East Africa: a Treat and a Treatment by Karen Alton, Craig Traveller | Craig Travel

East Africa: a Treat and a Treatment by Karen Alton, Craig Traveller

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“It is the inevitable fate of all animals in the Masai Mara to be eaten.”

It is one thing to read these words in the guide book and quite another to witness the reality. We had seen the giraffes the day before on our afternoon game drive, stately, even regal, in the distance among the trees, the sun shining. There were two female adults and two babies, browsing. So the next morning it was particularly poignant, heading out of Kenya's Ol Pejeta Reserve in safari vehicles, we came upon a life-and-death drama unfolding. A baby giraffe lay lifeless at the side of the road. The desperate mother stood guard over the body fending off the assaults of eight lions, some circling, some sitting back in the grass, waiting. The wary lions seemed to know that one solid kick from the adult giraffe could crush a skull. They bided their time. They had all day.

This was just one of many scenarios that nature presented over the next two weeks, though undoubtedly the most searing. We were a band of 29, organized through Craig Travel, on safari in East Africa, armed with cameras not guns. It was a diverse group, including some retired teachers, a doctor, a lawyer, a reverend, a pipe-fitter and a truck driver among others. We were all hoping to capture the perfect hippo yawn, the most elegant male lion pose, the golden glint in the eye of a fully grown leopard or cheetah. Above all we wanted to catch a glimpse of the fabled Great Migration of wildebeest and zebra.

One of our first encounters came as we approached Sweetwaters Camp north of Nairobi in the Mt. Kenya district. We could see in a nearby field a pair of young impalas jousting, horns-to-horns, apparently oblivious to a lioness slinking through the yellow grass, intent on catching them unawares. Lucky for the impalas, something spooked them in the nick of time. They bounded off to safety. They would live to play another day and the lion would continue her hunt to feed her cubs.

In the days that followed, as we explored the Masai Mara, Serengeti and Ngorongoro Crater in Kenya and Tanzania, we would see dazzling arrays of zebra and vast herds of wildebeest, lions lounging under sausage trees, black rhinos with their young, as well as white rhinos, elephants by the score, and herds of cape buffalo. One menacing buffalo threatened our safari vehicle one morning until our driver judiciously backed off and took an alternate route. Nothing was more thrilling than capturing a mature leopard in the viewfinder of my camera as it lolled in the crotch of a tree, yellow eyes gazing above a pair of giant paws.

Every day brought new sights and dramas, spectacular birds, animals, reptiles, people in colourful garb, all uniquely African. The camaraderie with fellow travelers also grew with our shared sense of excitement and discovery, though none of these earthly wonders came without some creature discomforts.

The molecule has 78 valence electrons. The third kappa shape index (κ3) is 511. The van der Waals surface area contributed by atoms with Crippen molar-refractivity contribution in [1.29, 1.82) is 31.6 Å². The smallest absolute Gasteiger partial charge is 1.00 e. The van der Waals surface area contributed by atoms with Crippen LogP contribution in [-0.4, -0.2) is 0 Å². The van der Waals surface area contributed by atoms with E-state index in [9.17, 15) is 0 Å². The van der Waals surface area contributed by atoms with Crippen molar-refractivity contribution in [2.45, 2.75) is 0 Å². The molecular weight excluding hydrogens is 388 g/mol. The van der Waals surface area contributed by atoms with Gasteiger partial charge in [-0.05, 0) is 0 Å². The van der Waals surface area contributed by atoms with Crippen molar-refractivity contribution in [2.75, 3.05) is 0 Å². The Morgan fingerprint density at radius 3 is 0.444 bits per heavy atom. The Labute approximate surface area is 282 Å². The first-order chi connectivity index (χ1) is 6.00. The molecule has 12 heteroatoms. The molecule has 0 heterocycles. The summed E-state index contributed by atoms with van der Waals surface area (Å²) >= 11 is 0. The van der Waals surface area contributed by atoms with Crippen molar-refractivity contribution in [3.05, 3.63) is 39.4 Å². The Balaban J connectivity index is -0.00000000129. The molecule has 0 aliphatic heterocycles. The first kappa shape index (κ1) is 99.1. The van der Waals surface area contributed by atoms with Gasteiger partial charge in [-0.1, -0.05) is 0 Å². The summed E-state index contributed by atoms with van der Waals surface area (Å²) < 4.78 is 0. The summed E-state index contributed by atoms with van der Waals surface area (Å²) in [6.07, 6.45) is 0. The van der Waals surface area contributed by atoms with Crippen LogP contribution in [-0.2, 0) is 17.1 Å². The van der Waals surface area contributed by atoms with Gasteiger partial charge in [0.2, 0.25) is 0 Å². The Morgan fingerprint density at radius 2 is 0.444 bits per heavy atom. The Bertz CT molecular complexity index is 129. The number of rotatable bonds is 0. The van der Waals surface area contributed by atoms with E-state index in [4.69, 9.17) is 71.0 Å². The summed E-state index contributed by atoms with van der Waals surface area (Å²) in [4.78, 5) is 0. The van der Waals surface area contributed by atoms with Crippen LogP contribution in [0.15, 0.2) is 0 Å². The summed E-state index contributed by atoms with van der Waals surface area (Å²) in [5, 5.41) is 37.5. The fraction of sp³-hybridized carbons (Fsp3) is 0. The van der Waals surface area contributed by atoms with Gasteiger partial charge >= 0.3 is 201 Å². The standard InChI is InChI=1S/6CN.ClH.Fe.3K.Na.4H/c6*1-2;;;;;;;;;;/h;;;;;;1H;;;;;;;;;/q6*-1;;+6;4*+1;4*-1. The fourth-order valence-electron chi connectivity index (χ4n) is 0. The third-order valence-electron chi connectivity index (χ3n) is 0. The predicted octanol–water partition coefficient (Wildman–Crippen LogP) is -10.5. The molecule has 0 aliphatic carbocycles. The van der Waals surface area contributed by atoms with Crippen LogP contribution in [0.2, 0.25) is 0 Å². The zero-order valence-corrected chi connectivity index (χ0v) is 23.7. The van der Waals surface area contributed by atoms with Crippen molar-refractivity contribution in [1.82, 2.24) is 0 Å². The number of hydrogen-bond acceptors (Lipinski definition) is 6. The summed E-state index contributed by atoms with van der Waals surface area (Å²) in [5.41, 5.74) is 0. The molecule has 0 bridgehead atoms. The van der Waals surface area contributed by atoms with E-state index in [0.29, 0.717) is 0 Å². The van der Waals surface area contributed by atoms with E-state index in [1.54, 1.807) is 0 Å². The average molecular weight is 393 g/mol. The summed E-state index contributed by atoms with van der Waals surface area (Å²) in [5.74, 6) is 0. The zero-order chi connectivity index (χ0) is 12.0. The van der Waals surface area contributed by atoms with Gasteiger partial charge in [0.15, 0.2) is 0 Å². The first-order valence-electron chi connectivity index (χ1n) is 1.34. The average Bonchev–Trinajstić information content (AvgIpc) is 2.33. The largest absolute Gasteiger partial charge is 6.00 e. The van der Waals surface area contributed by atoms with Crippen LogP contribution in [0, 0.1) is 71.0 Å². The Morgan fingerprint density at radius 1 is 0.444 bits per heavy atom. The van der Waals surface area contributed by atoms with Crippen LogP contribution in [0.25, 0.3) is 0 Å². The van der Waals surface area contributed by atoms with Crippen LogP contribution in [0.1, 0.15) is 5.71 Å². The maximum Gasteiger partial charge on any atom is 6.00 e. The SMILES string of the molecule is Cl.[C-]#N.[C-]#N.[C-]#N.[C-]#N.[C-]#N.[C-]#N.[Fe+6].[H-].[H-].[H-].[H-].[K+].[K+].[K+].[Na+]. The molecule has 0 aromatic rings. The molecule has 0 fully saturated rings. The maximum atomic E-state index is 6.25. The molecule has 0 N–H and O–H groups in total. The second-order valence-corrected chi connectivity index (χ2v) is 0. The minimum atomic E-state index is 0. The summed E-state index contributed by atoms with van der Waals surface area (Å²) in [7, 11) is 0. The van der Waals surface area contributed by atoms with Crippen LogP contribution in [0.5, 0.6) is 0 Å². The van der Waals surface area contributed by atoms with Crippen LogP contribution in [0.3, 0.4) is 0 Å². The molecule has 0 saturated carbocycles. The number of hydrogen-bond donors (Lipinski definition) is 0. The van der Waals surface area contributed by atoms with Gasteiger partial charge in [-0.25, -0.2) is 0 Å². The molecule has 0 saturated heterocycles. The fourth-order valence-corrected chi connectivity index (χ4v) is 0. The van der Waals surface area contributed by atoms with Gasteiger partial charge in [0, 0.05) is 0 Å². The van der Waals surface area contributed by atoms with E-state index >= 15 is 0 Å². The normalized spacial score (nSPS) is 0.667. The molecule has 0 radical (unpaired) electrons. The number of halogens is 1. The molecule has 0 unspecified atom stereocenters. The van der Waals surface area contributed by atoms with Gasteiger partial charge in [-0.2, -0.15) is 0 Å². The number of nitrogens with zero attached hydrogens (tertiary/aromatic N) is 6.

A 13-hour non-stop flight from Toronto to Addis Ababa followed by a two hour flight to Nairobi, in economy class, will test the fortitude of even the most intrepid traveler. Of course the anticipation of encountering “the big five,” and more, goes a long way to stiffening your resolve. That, and maybe the shared aches and pains of fellow adventure-seekers who tend to scoff at adversity and put whiners to shame. It seems some suffering is required, some say recommended, when it comes to the modern safari experience. As a novice, I am still processing the rougher aspects.

For me East Africa was one of the most exotic destinations on earth, but it was no walk in the park. Challenging and exhilarating, it was both a treat and a treatment, an eye-popping excursion on dusty, bone-jarring roads interrupted nightly by very fine lodgings, designed to uplift and recharge. A cold Tusker beer at the end of the day, or a glass of good South African wine, did much to ease the ragged soul. A cozy hot water bottle tucked into bed was a welcome comfort to the aching body. Looking back now, it seems like a whole lot of angst and joy crammed into 17 days, not everyone's cup of masala chai but tempting for a happy few.

Getting back to the stand-off between the mother giraffe and the lions mentioned earlier, as our schedule was fairly tight we could not wait to see the resolution. We heard later, through our guides, that she stood guard for five hours before giving up her baby's body to the lions. A brutal result? Yes. But as my nine-year-old grandson pointed out upon seeing the photographs, “Lions have to eat too.”

And so they do. Sometimes its just as simple as that.

Experience the world's best destination for game viewing, join Craig Travel's next journey September 18, 2018.

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